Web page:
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Management and Prevention of Febrile Neutropenia: Updated Guidelines

Jaime Rosenberg
New clinical guidelines are providing guidance for clinicians on the diagnosis, prevention, and treatment of febrile neutropenia in adult patients with solid tumors.
New clinical guidelines are providing guidance for clinicians on the diagnosis, prevention, and treatment of febrile neutropenia in adult patients with solid tumors. 

The guidelines were developed by a panel of 10 experts in the management of immunocompromised patients with solid tumors, with the level of evidence and grade of recommendation following the Infectious Diseases Society of American-US Public Health Service Grading System for Ranking Recommendations in Clinical Guidelines.

“In patients with solid tumors, febrile neutropenia has an identifiable clinical focus in 65% of episodes; however, microbiological documentation is only possible in 20%-30% of the cases and blood cultures are positive in 10%-25%,” wrote the panel. The etiology of infection is typically bacterial, due to both Gram-negative bacilli, as well as Gram-positive cocci.

In recent years, according to the guidelines, there has been an increase in strains resistant to extended-spectrum β-lactamase or carbapenemases, and the risk of resistant microorganisms depends on previous colonization, invasive procedures, prior exposure to antibiotics, prior hospitalization, chronic comorbidity, and local pattern of resistances.

To identify the infectious focus, the panel concluded that a systematic physical examination is essential. Before administering empirical antibiotics, clinicians should take 2 sets of samples for blood cultures from different sites, as well as microbiological samples.

Severity is determined by signs and symptoms, and risk assessment scores should be applied only when the signs and symptoms rule out clinical instability. According to the guidelines, most patients with febrile neutropenia and solid tumors display clinical stability in the first 3 hours after diagnosis.

Patients with sepsis, septic shock, or severe undocumented infections, such as pneumonia, are at high risk or potentially unstable. In these unstable patients, the prevalence of mortality due to sepsis is 18.1%, compared with 2.7% among those without risk factors.

Treatment of febrile neutropenia should be based on the type and severity of infection, as well as the probability of the presence of antibiotic-resistant microorganisms.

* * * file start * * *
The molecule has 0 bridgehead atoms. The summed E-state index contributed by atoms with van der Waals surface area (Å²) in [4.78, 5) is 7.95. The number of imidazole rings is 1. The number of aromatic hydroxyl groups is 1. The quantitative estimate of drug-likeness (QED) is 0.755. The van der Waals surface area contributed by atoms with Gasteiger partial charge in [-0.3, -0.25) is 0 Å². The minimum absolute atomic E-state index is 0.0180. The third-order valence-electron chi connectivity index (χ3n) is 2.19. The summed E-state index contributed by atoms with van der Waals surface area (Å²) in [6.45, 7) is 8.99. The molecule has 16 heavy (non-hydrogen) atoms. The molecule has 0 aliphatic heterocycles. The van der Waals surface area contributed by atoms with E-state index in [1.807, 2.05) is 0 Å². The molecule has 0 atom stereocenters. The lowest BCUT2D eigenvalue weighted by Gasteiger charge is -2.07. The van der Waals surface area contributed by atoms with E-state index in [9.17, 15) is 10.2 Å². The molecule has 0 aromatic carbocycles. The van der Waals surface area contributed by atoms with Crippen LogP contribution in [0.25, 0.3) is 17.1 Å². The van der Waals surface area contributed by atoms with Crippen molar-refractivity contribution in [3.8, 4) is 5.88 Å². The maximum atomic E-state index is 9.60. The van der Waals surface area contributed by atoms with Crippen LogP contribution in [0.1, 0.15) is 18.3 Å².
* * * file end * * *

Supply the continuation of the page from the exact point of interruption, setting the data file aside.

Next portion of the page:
“For all patients, intravenous administration of β-lactam with antipseudomonal activity but that conserves activity against Gram positive is recommended,” wrote the panel. But, the regimen must be modified depending on the patient’s prognosis and characteristics, such as high-risk patients, allergy to penicillin, and low-risk patients.

During follow-up, patients must receive a physical examination and their general daily status must be evaluated to rule out the appearance of new infectious foci. Vital signs should be taken every 8 hours, and supervision, prevention, and treatment of other complications are needed.

For prophylaxis, the risk of developing febrile neutropenia should be evaluated on a case-by-case basis at the beginning of each chemotherapy cycle. Prophylaxis with granulocyte colony-stimulating factors (G-CSF) is recommended when the risk of developing febrile neutropenia is over 20%, having demonstrated a decrease in incidence, duration, and severity, without significantly affecting tumor response or survival.

For patients at intermediate risk (10%-20%), treatment with G-CSF should depend on the presence of characteristics that increase the risk of infection, including age over 65 years and liver or kidney dysfunction. Meanwhile, for patients with solid tumors being treated with chemotherapy of mild-moderate intensity, the use of prophylaxis is not recommended, except in high-risk cases in which antineoplastic therapy cannot be delayed.

Reference:

Carmona-Bayonas A, Jimenez-Fonesca P, Castro EM, et al. SEOM clinical practice guidelines: management and prevention of febrile neutropenia in adults with solid tumors (2018). [published online November 23, 2018]. doi: 10.1007/s12094-018-1983-4.

 
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